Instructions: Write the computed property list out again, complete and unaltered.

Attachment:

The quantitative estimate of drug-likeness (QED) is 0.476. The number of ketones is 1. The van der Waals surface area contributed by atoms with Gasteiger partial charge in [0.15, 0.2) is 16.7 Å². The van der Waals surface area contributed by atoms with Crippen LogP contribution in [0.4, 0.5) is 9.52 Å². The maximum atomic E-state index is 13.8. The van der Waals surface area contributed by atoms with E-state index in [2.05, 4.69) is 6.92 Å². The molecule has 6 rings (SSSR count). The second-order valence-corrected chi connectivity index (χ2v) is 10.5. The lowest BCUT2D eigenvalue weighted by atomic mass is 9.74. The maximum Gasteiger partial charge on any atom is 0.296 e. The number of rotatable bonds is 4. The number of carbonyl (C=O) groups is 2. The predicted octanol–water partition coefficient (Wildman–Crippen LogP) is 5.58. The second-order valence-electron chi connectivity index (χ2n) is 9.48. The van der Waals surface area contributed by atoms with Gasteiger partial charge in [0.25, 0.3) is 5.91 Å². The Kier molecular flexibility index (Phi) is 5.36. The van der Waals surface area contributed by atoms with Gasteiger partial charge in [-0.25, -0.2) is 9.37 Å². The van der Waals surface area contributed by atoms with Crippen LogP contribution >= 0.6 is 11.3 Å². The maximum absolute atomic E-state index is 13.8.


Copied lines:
The quantitative estimate of drug-likeness (QED) is 0.476. The number of ketones is 1. The van der Waals surface area contributed by atoms with Gasteiger partial charge in [0.15, 0.2) is 16.7 Å². The van der Waals surface area contributed by atoms with Crippen LogP contribution in [0.4, 0.5) is 9.52 Å². The maximum atomic E-state index is 13.8. The van der Waals surface area contributed by atoms with E-state index in [2.05, 4.69) is 6.92 Å². The molecule has 6 rings (SSSR count). The second-order valence-corrected chi connectivity index (χ2v) is 10.5. The lowest BCUT2D eigenvalue weighted by atomic mass is 9.74. The maximum Gasteiger partial charge on any atom is 0.296 e. The number of rotatable bonds is 4. The number of carbonyl (C=O) groups is 2. The predicted octanol–water partition coefficient (Wildman–Crippen LogP) is 5.58. The second-order valence-electron chi connectivity index (χ2n) is 9.48. The van der Waals surface area contributed by atoms with Gasteiger partial charge in [0.25, 0.3) is 5.91 Å². The Kier molecular flexibility index (Phi) is 5.36. The van der Waals surface area contributed by atoms with Gasteiger partial charge in [-0.25, -0.2) is 9.37 Å². The van der Waals surface area contributed by atoms with Crippen LogP contribution >= 0.6 is 11.3 Å². The maximum absolute atomic E-state index is 13.8.